1 hour ago, Mike Hillis said:

I wonder how they managed the battery drain of running all 5 frequency at once?  

They probably didn't.  Carl can explain why doing that is technically 1) challenging and 2) unnecessary.  Again, its 4 individual frequencies.

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Thank you Steve, Chase and Carl for giving great explanations on recovery speed, reactivity, target separation, VSAT/SAT, Autotune and multi frequency ratios. I learn so much whenever I read your posts. The newer gold prospecting detectors seem to have almost hybrid or mixed mode operation in their "Gold" modes like the Deus/Orx and Equinox having adjustable reactivity or recovery speed. I get confused...........which is nothing new.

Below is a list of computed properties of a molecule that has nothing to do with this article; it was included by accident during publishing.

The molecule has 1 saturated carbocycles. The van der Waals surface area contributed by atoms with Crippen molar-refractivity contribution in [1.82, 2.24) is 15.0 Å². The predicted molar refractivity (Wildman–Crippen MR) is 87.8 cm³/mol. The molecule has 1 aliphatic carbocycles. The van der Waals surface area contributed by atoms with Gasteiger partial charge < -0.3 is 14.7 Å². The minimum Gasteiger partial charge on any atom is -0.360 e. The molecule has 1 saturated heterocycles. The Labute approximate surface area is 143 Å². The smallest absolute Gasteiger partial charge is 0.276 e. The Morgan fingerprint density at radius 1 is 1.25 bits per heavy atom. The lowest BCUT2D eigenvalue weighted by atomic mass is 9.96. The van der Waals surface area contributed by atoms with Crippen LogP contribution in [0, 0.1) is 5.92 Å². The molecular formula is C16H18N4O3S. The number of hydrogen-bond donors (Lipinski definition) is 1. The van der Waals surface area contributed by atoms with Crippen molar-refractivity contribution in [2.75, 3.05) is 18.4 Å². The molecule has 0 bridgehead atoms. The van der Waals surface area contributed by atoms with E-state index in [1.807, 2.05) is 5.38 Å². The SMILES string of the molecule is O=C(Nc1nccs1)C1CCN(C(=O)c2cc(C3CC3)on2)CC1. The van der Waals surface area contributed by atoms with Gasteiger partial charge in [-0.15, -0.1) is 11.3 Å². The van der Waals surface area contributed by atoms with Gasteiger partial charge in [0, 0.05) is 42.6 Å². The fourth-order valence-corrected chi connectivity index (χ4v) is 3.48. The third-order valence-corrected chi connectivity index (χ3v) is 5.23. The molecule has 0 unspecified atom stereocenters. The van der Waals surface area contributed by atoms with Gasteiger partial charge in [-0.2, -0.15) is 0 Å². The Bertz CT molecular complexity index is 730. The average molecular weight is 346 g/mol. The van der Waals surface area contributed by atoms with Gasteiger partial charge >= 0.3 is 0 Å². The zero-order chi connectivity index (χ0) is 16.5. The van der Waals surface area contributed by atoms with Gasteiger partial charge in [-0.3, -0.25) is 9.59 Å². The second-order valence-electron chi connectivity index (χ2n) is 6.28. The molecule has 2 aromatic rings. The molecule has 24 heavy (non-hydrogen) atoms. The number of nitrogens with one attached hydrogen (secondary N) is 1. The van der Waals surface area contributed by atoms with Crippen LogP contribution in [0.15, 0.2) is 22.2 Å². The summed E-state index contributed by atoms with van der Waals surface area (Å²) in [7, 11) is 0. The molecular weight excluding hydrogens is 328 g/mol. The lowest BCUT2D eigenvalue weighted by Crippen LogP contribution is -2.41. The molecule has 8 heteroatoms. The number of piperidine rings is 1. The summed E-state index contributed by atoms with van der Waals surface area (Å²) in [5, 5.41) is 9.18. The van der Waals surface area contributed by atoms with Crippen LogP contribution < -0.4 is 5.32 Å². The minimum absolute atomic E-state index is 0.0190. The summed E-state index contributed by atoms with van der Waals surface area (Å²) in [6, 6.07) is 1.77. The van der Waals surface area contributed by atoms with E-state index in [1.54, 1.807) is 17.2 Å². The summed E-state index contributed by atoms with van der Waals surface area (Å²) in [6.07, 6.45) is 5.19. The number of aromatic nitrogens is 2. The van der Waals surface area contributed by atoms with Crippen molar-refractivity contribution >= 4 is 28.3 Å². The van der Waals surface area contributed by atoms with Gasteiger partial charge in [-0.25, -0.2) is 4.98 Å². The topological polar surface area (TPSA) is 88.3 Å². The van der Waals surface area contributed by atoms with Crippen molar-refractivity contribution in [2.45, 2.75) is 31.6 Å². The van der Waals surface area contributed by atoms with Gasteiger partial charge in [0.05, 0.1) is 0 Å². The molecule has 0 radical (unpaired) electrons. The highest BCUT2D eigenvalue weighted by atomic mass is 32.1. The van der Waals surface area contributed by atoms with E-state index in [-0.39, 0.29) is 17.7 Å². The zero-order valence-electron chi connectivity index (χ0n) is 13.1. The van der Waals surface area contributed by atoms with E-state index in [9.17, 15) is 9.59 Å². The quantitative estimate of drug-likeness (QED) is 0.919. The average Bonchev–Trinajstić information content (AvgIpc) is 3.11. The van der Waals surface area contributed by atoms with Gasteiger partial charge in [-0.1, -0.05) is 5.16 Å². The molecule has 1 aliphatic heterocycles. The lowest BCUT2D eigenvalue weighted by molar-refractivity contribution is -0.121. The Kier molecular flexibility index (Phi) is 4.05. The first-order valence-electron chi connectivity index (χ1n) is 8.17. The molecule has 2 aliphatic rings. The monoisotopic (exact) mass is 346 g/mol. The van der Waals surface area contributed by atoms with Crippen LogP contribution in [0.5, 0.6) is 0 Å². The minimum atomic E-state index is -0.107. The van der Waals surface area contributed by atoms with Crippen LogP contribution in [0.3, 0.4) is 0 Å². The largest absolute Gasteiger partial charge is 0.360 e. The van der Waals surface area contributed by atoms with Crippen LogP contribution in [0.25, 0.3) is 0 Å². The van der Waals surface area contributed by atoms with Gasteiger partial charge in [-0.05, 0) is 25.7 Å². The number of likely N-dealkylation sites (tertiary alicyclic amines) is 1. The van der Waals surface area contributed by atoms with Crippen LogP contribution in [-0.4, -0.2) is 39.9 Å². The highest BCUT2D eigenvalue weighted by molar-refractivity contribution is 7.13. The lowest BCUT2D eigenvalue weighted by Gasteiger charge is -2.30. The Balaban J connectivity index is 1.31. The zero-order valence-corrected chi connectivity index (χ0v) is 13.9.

Jeff

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4 hours ago, Mike Hillis said:

I'm sure 1st Texas Products is working on a selectable with full band spectrum unit as well since that is the new direction of general purpose models.

HH

Mike

Yesterday I caught some info ... but nothing specific...

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It’s no secret for many years that Dave has been locked in the FT dungeon working on multifrequency. I do hope the old boy is well.